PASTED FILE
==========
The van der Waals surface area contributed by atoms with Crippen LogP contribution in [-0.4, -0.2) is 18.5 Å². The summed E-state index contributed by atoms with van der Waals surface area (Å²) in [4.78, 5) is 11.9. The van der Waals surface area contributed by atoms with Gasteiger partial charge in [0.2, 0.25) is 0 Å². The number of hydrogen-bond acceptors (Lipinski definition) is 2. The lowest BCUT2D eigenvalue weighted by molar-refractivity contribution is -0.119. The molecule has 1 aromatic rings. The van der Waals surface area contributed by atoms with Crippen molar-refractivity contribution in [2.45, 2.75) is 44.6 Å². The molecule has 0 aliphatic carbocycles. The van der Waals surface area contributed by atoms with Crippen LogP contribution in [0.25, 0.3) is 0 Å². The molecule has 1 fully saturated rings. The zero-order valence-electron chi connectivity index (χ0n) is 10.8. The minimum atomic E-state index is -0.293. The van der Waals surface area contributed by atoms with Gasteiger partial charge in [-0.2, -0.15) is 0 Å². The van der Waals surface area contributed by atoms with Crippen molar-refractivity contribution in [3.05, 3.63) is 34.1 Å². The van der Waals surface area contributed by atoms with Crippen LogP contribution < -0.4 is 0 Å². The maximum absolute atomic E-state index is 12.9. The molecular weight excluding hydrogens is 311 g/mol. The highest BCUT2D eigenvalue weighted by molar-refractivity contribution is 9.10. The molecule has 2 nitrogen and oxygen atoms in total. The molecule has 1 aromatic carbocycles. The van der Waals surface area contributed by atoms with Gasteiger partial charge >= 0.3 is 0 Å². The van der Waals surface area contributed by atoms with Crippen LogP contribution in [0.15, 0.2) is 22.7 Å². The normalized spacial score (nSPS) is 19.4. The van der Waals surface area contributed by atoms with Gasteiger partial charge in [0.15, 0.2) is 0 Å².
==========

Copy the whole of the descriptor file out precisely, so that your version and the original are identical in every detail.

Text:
The van der Waals surface area contributed by atoms with Crippen LogP contribution in [-0.4, -0.2) is 18.5 Å². The summed E-state index contributed by atoms with van der Waals surface area (Å²) in [4.78, 5) is 11.9. The van der Waals surface area contributed by atoms with Gasteiger partial charge in [0.2, 0.25) is 0 Å². The number of hydrogen-bond acceptors (Lipinski definition) is 2. The lowest BCUT2D eigenvalue weighted by molar-refractivity contribution is -0.119. The molecule has 1 aromatic rings. The van der Waals surface area contributed by atoms with Crippen molar-refractivity contribution in [2.45, 2.75) is 44.6 Å². The molecule has 0 aliphatic carbocycles. The van der Waals surface area contributed by atoms with Crippen LogP contribution in [0.25, 0.3) is 0 Å². The molecule has 1 fully saturated rings. The zero-order valence-electron chi connectivity index (χ0n) is 10.8. The minimum atomic E-state index is -0.293. The van der Waals surface area contributed by atoms with Gasteiger partial charge in [-0.2, -0.15) is 0 Å². The van der Waals surface area contributed by atoms with Crippen molar-refractivity contribution in [3.05, 3.63) is 34.1 Å². The van der Waals surface area contributed by atoms with Crippen LogP contribution < -0.4 is 0 Å². The maximum absolute atomic E-state index is 12.9. The molecular weight excluding hydrogens is 311 g/mol. The highest BCUT2D eigenvalue weighted by molar-refractivity contribution is 9.10. The molecule has 2 nitrogen and oxygen atoms in total. The molecule has 1 aromatic carbocycles. The van der Waals surface area contributed by atoms with Gasteiger partial charge >= 0.3 is 0 Å². The van der Waals surface area contributed by atoms with Crippen LogP contribution in [0.15, 0.2) is 22.7 Å². The normalized spacial score (nSPS) is 19.4. The van der Waals surface area contributed by atoms with Gasteiger partial charge in [0.15, 0.2) is 0 Å².